NEW YORK (DTN) -- New York Mercantile Exchange spot-month oil futures moved higher Friday morning, recouping Thursday's losses on the back of a weakening U.S. dollar. Thursday's losses were also due to concern about geopolitical risks and the suggestion by Saudi Arabia that the Organization of the Petroleum Exporting Countries could extend their current two-year agreement to cut production through 2019.
Saudi energy minister Khalid al-Falih said late Thursday that OPEC and their 10 non-OPEC producer allies should continue their cooperation, and extend oil supply cuts of 1.8 million bpd beyond December 2018 as currently agreed, according to a Reuters report.
That comment came days after the OPEC/non-OPEC Joint Ministerial Monitoring Committee indicated they planned to change how they measure their goal of rebalancing the market.
The current goal is to reduce commercial oil inventory held by the 35 country members of the Organization for Economic Cooperation and Development to their five-year average. Going forward, they intend to limit supply in order to draw down OECD supply to their seven-year average, which would have the effect of extending their supply agreement through next year.
The ongoing production cuts have sharply cut down excess supply. JMMC last month reported that the supply overhang had been cut down by 220 million bbl as of January from an excess of 340 million bbl in January 2017 when the supply agreement took effect.
"OECD commercial stocks fell to 2,855 million barrels in February, further reducing the global inventory glut," JMMC said in a news release.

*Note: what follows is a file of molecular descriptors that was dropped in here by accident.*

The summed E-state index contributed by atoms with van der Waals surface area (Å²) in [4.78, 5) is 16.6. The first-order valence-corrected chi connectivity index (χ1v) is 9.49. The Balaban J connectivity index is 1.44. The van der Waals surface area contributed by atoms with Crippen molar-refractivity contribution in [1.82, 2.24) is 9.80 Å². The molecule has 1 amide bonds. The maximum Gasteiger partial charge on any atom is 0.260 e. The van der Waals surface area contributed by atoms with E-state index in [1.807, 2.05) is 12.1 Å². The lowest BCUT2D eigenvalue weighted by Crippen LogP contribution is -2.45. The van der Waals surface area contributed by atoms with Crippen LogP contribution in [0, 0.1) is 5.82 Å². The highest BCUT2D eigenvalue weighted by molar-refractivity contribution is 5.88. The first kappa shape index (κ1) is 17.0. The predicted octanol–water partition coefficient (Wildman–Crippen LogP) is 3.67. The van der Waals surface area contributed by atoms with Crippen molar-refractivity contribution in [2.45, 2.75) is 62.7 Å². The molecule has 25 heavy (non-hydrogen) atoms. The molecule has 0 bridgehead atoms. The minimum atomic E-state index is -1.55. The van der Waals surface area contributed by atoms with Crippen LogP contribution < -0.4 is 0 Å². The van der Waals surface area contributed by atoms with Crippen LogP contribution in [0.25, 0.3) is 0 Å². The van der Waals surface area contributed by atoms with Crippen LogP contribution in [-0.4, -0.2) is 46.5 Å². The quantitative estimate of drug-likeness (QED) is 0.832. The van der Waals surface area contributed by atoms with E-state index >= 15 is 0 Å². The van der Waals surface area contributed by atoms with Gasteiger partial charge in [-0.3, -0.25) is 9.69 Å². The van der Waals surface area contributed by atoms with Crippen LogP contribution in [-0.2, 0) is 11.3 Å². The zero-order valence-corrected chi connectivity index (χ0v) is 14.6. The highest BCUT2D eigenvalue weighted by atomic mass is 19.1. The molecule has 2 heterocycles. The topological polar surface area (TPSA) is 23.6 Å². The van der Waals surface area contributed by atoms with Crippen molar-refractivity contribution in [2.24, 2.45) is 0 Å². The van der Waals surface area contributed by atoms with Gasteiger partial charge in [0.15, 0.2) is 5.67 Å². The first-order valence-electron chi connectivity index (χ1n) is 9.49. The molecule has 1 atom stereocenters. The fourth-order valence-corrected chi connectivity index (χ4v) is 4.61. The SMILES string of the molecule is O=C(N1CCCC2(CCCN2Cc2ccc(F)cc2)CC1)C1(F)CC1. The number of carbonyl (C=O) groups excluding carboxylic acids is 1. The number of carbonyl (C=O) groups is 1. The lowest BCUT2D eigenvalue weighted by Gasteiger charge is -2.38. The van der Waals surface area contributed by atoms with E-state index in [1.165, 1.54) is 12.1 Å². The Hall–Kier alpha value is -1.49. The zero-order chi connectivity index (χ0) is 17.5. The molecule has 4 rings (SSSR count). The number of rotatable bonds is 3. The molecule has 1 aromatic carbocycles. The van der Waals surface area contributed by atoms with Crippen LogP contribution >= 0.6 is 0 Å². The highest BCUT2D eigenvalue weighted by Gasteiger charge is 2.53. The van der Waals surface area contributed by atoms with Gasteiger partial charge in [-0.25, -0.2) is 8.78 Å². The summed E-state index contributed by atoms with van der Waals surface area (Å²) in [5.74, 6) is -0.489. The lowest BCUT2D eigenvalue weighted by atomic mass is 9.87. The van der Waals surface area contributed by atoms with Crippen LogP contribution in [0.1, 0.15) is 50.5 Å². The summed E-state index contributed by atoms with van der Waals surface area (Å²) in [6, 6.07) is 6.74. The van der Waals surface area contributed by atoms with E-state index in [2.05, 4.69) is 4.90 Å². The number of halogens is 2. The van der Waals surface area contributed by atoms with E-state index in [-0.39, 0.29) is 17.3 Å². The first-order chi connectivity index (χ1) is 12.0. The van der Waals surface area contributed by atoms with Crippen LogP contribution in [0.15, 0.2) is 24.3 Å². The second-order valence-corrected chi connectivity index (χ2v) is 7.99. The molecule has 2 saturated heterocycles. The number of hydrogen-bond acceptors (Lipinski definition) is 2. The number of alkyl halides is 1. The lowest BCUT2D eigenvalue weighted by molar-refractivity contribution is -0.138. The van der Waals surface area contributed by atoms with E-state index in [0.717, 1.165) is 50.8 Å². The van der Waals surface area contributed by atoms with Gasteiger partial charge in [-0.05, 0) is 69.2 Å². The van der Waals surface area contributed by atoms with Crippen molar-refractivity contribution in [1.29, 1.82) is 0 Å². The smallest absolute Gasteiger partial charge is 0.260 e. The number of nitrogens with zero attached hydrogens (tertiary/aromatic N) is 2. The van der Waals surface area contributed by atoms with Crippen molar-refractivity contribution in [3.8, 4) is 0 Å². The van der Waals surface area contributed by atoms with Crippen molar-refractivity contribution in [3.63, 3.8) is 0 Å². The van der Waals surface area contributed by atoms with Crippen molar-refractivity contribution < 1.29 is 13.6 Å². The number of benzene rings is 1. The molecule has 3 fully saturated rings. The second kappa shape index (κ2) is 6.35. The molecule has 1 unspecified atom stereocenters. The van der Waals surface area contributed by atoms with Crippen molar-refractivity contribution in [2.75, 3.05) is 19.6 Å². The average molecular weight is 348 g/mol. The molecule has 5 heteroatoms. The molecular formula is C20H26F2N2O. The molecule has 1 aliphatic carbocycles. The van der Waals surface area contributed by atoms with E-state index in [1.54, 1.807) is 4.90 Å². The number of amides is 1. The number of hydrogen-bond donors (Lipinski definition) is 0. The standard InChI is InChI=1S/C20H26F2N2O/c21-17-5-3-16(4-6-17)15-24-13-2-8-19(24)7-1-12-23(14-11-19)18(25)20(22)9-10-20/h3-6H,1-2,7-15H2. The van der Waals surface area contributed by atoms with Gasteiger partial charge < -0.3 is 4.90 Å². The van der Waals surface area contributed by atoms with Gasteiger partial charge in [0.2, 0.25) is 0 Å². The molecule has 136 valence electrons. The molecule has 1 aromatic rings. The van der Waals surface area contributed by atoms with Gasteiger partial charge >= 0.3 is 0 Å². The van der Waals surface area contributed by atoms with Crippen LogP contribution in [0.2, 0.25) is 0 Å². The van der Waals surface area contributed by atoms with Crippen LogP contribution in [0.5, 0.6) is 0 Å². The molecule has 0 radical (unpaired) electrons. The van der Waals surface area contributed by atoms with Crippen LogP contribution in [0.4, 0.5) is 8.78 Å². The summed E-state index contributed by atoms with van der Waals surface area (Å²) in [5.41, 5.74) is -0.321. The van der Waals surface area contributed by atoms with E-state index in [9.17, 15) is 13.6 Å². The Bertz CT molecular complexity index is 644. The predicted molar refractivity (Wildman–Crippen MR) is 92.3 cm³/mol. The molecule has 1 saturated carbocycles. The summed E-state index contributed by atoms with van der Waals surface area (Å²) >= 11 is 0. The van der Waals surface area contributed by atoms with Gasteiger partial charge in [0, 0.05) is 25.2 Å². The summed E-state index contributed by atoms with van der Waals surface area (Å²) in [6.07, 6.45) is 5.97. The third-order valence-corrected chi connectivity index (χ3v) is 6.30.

Oil futures were also underpinned by concerns about geopolitical risk after President Donald Trump on Thursday appointed John Bolton as national security advisor. Bolton is foreign policy hawk and has advocated the bombing of Iran and North Korea.
Earlier this week Trump met with Saudi Arabian Crown Prince Mohammed bin Salman, a hardliner in the Middle East opposed to the Iran nuclear deal. The latest development raises the prospect that Trump will decertify the 2015 Iran nuclear deal and impose additional sanctions on Tehran. Such a move could either trigger a reaction by Tehran or cut Iran's oil exports, said analysts.
Domestically, U.S. crude inventories dropped during the week-ended March 16 by 2.6 million bbl, while gasoline stocks fell 1.7 million bbl, the Energy Information Administration reported on Wednesday. Refineries are coming back from seasonal maintenance and gasoline demand is expected to increase ahead of the summer peak-driving season, analysts said.
In equities trade, the Dow Jones Industrial Average is up more than 100 points after plunging more than 700 points on Thursday on fear of a potential trade war. The dollar index was near a five-week low.
In early trade, NYMEX May West Texas Intermediate crude oil futures were 70cts higher at $65.00 bbl. May Brent crude on the Intercontinental Exchange gained 89cts to $69.80 bbl, off a $70.00 fresh seven-week spot high.
April ULSD futures climbed 2.02cts to $2.0125 gallon, near a seven-week spot high of $2.0157. April RBOB futures climbed 2.11cts to $2.0307 gallon, near a fresh 6-1/2 month spot high of $2.0343.
George Orwel can be reached at email@example.com
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